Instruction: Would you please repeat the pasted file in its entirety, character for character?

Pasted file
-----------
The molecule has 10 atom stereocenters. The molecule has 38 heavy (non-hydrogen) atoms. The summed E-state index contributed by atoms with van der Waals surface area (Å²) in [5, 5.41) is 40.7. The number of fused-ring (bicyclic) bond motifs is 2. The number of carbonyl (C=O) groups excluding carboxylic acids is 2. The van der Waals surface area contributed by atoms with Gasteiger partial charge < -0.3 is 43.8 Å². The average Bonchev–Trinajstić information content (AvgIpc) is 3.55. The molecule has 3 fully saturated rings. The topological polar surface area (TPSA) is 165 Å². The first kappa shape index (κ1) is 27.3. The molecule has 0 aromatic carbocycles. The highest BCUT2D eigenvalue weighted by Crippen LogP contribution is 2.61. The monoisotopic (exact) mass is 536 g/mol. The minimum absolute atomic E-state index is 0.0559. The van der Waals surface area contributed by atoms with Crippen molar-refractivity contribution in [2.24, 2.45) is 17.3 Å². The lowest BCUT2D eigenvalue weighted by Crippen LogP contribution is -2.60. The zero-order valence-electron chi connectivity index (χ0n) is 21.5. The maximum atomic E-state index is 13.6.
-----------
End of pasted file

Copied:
The molecule has 10 atom stereocenters. The molecule has 38 heavy (non-hydrogen) atoms. The summed E-state index contributed by atoms with van der Waals surface area (Å²) in [5, 5.41) is 40.7. The number of fused-ring (bicyclic) bond motifs is 2. The number of carbonyl (C=O) groups excluding carboxylic acids is 2. The van der Waals surface area contributed by atoms with Gasteiger partial charge < -0.3 is 43.8 Å². The average Bonchev–Trinajstić information content (AvgIpc) is 3.55. The molecule has 3 fully saturated rings. The topological polar surface area (TPSA) is 165 Å². The first kappa shape index (κ1) is 27.3. The molecule has 0 aromatic carbocycles. The highest BCUT2D eigenvalue weighted by Crippen LogP contribution is 2.61. The monoisotopic (exact) mass is 536 g/mol. The minimum absolute atomic E-state index is 0.0559. The van der Waals surface area contributed by atoms with Crippen molar-refractivity contribution in [2.24, 2.45) is 17.3 Å². The lowest BCUT2D eigenvalue weighted by Crippen LogP contribution is -2.60. The zero-order valence-electron chi connectivity index (χ0n) is 21.5. The maximum atomic E-state index is 13.6.